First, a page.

Week 12/2021

Digital twin ensures quality

The digital component twin can then be evaluated by engineers and workers to quickly identify where any faults may have occurred in the process.
The digital component twin can then be evaluated by engineers and workers to quickly identify where any faults may have occurred in the process.
Aerospace components must be manufactured with extreme precision. Sometimes a deviation of just micrometers makes a part unusable. This means that even small details are enough to cause faults. But determining the exact cause after the fact is usually too time-consuming and expensive – so far. That's because the start-up nebumind is developing software that monitors the quality of components during production, makes it possible to identify what has triggered a fault, and thus monitors the production process.

The software collects production data along the entire manufacturing chain, made available by sensors and machines during the production of a component. These can be dozens of sensors and machine parameters, some of which are in the gigabyte range. Based on this data, the software builds a digital component twin – a 3-D point cloud of the component – which can be evaluated by engineers and workers. In this way, it is feasible to quickly identify at what point in the process errors have occurred.

The innovation adds a new perspective to the field of IoT solutions. Software that collects and analyzes production data is already available – but so far only with the aim of making the production process more efficient or improving machine utilization. nebumind, in contrast, focuses on the components themselves and provides a tool with which production data can be analyzed for component quality independently of the process step.

Less scrap, lower costs

It is at least as important that the software supports agile manufacturing. This has been the process so far: even if the engineers have found out what is causing a fault in the component, the machines are often not adjusted accordingly. The fear that this would have negative side effects on other steps in production is too great, and the effort to omit such side effects through new qualifications is too great. In most cases, the fault is accepted and the component is repaired or discarded. The software from nebumind, on the other hand, can detect such side effects and analyze how an adjustment will affect the rest of the process, helping to reduce scrap and production costs.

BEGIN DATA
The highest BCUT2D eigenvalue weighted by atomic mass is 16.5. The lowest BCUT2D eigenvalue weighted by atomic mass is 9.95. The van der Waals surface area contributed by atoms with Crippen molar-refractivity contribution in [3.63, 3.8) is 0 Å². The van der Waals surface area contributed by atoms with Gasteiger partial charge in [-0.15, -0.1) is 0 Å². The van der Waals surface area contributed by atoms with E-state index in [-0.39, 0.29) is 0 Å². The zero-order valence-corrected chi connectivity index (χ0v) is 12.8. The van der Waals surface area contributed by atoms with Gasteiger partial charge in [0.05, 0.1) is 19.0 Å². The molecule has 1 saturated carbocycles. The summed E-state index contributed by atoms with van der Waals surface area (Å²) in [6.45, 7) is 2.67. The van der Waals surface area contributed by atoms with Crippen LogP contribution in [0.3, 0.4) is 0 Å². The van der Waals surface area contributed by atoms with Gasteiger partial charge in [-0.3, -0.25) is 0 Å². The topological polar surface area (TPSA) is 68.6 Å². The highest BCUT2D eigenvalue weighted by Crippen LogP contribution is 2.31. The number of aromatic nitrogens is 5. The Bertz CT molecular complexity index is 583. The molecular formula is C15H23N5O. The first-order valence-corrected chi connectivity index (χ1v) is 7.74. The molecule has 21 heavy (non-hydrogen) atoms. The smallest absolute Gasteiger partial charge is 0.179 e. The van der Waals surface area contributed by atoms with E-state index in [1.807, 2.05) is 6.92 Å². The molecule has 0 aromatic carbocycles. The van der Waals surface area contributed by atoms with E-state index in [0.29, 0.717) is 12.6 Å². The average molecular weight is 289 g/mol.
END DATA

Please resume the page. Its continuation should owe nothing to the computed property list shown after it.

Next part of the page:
Rapid traceability – even during flight operations

What's more, the software manages all collected data. This is helpful in later flight operations. If damage then occurs – for example, a hairline crack on the wing – it is possible to quickly trace back to find which production step this is attributable to and what other components from the batch could also be affected. Until now, this data has had to be painstakingly compiled from Excel sheets, which can take months. Thanks to nebumind's software, this can now be done within just a few days or even hours.

nebumind can be found on the Ludwig Bölkow Campus in Taufkirchen, Bavaria, which is financed by Airbus, Siemens and IABG. The potential is considerable: in aviation alone, the software is relevant for around 70,000 machines. And it can also be further developed for deployment in the automotive and medical technology sectors – once again demonstrating the spillover effect that aerospace has on other industries.